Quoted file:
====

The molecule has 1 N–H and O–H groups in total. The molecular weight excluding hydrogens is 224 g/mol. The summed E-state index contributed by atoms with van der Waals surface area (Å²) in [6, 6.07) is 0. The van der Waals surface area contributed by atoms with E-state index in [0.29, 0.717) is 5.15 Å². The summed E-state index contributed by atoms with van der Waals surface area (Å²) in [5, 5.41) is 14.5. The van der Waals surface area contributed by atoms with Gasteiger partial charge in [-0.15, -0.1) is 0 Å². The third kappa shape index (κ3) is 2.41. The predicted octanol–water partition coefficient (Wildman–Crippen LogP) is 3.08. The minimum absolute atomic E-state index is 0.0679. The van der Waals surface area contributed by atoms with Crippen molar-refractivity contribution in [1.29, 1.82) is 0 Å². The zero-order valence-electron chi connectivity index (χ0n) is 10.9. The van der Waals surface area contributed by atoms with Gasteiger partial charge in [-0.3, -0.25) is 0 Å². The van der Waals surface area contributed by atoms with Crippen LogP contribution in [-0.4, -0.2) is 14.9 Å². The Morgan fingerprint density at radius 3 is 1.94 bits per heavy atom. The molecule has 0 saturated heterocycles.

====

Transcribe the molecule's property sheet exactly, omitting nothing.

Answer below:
The molecule has 1 N–H and O–H groups in total. The molecular weight excluding hydrogens is 224 g/mol. The summed E-state index contributed by atoms with van der Waals surface area (Å²) in [6, 6.07) is 0. The van der Waals surface area contributed by atoms with E-state index in [0.29, 0.717) is 5.15 Å². The summed E-state index contributed by atoms with van der Waals surface area (Å²) in [5, 5.41) is 14.5. The van der Waals surface area contributed by atoms with Gasteiger partial charge in [-0.15, -0.1) is 0 Å². The third kappa shape index (κ3) is 2.41. The predicted octanol–water partition coefficient (Wildman–Crippen LogP) is 3.08. The minimum absolute atomic E-state index is 0.0679. The van der Waals surface area contributed by atoms with Crippen molar-refractivity contribution in [1.29, 1.82) is 0 Å². The zero-order valence-electron chi connectivity index (χ0n) is 10.9. The van der Waals surface area contributed by atoms with Gasteiger partial charge in [-0.3, -0.25) is 0 Å². The van der Waals surface area contributed by atoms with Crippen LogP contribution in [-0.4, -0.2) is 14.9 Å². The Morgan fingerprint density at radius 3 is 1.94 bits per heavy atom. The molecule has 0 saturated heterocycles.